Saturday, March 12, 2011

(Too) Loud and clear

"Pabayaan mo na. Malapit na naman silang matapos eh." (Just let it be. They'll be done soon anyway.)

Ah, yes, we've been saying that for the past three months, I muttered.

What's there to let be? The auditory assault that results from the boombox-playing right at this moment next door, where a construction has been going on even before we moved to our new home in October last year. I'm not sure if it's only in Manila (or only in the Philippines even), but where there's a residential construction going on, there's bound to be really loud music playing as well.

Let me write from the outset that the issue here may not be a matter of decibels but of musical tastes. But first, a backgrounder...

It was October when we moved to this new neighborhood. It's not a gated community which would normally have strict guidelines regarding loud music or visitors entering-exiting the village. By then, the lot beside ours was well into constructing what looked like a huge two-storey house. And by then, the daily banter of the workers wafted into our living room window; music blasting from some player drifted into our abode as well. But usually we were too preoccupied with housework to notice. After all, we had just moved, and there was unpacking to do, painting jobs to watch, furniture arrangement/disposal to decide on, more unpacking to do, missing things to look for, and still more unpacking to do.

I think it was towards Christmas that the din next door started to be really noticeable. Still, patience was practiced, owing largely to the spirit of the Season of giving.

The new year came and the house next door was still far from complete. Not only that -- we had to contend with more noise on a daily basis: the cement mixer at work, the jackhammer doing its nerve-wracking work, various power tools whirring about, and other things construction workers probably take for granted but which would drive normal people to either whine in exasperation or yell invectives in sheer annoyance.

"Bakit ba kailangan nilang magsigawan pag nag-uusap eh magkakatabi lang naman sila? (Why do they have to yell at each other when they talk when they're just beside each other?)" I asked my mom one day, irritated by the non-existent moderation in the workers' conduct of conversations.

"Sanay sila sa maiingay na makina kaya kahit hindi na naka-on ang makina, linalakasan pa din nila ang boses nila (They're used to noisy machines so even though the machines are turned off, they still talk at the top of their lungs)" she explained, half-amused.

I understood that machinery was a normal part of every construction site. And talking is a normal part of everyday life at work. But what really got to me was the noise blasting from the music player day in and day out. It was fast, usually techno or metal. Sometimes they had some Pinoy ballads playing for some emo moments. But must they up the volume that half the barangay would hear it? Sometimes, it wasn't even 8am yet and the drum beats of some song would already be vibrating over the fence.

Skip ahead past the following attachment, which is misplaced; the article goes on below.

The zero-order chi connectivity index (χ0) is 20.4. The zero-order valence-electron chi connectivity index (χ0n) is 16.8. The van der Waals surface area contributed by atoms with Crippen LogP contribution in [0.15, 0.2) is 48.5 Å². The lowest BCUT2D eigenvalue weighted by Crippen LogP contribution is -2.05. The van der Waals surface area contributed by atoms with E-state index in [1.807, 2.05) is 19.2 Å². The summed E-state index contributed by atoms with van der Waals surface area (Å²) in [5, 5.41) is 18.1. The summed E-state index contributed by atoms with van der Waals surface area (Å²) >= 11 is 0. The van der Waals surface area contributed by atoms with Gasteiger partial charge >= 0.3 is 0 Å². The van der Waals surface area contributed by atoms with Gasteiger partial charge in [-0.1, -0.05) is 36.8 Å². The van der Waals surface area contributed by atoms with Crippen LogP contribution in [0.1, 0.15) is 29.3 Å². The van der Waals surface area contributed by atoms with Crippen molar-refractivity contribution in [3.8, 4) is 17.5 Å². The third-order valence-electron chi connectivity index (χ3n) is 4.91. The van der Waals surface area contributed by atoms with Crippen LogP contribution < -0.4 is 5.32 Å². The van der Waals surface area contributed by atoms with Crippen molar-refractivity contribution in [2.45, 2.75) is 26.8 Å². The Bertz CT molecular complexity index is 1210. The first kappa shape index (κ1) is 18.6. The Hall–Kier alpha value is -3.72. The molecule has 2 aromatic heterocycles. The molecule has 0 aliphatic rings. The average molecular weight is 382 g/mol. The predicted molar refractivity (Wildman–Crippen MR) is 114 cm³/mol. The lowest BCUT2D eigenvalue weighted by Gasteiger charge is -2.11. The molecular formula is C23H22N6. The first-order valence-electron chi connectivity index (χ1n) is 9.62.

So one morning not long ago, when some techno-pop tune pierced the air yet again while I was savoring my breakfast (it was shortly before 7am), I walked to the telephone and gave the barangay hall a call. After describing the situation, even mentioning that I had already talked with the foreman once and kindly requested that they turn down the music because they may not notice that it becomes loud enough to awaken my mother in slumber many times, I was told to wait and that somebody from the barangay accompanied by a policeman would drop in on the rowdy dudes.

Smug, I waited. I savored the moments leading up to the abrupt ceasing of the music, which came around 10 minutes later. Ahhh silence. Everyday since then felt like a normal day. My family and I felt like normal persons.

Until today, when loud music greeted us again at breakfast. What was the occasion? Had they all awakened with amnesia? I'm not sure what the reason was but I'm glad I had to be out of the house till mid-afternoon. Upon coming home, it was reasonably quiet...until a little later when the techno drum beats were at it again, prompting my exasperated query about the resurrected noise and eliciting the "Pabayaan mo na..." reply of our house helper.

Right now, no musical instruments can be heard over speakers. But one of the dudes has taken to singing a capella at the top of his lungs every few minutes. Sigh. Pabayaan na. Well, it is a weekend. And we did have a two-week break or something like that from the auditory assault. Pabayaan na.

Come Monday morning, let's see. In my opinion, a mindset like "pabayaan na" can be a manifestation of mercy and patience. On the other hand, it can also be an excuse for letting things just slide by when the right thing to do is to take a practical measure.

Let's see if the sound of silence prevails come Monday morning.

* Illustration by Royston Robertson


petrufied said...

hopefully they let you write in peace tomorrow. and that somebody buys them portable radios with earphones :P

sunnyday said...

Fortunately, I don't have any scheduled writing for tomorrow besides some email messages. I'm doing and photographing the "junk jewelry" tomorrow :-)

Oh well, let's see how peaceful it will be tomorrow. I'm trying to balance Lenten charity and the upholding of justice ;-)

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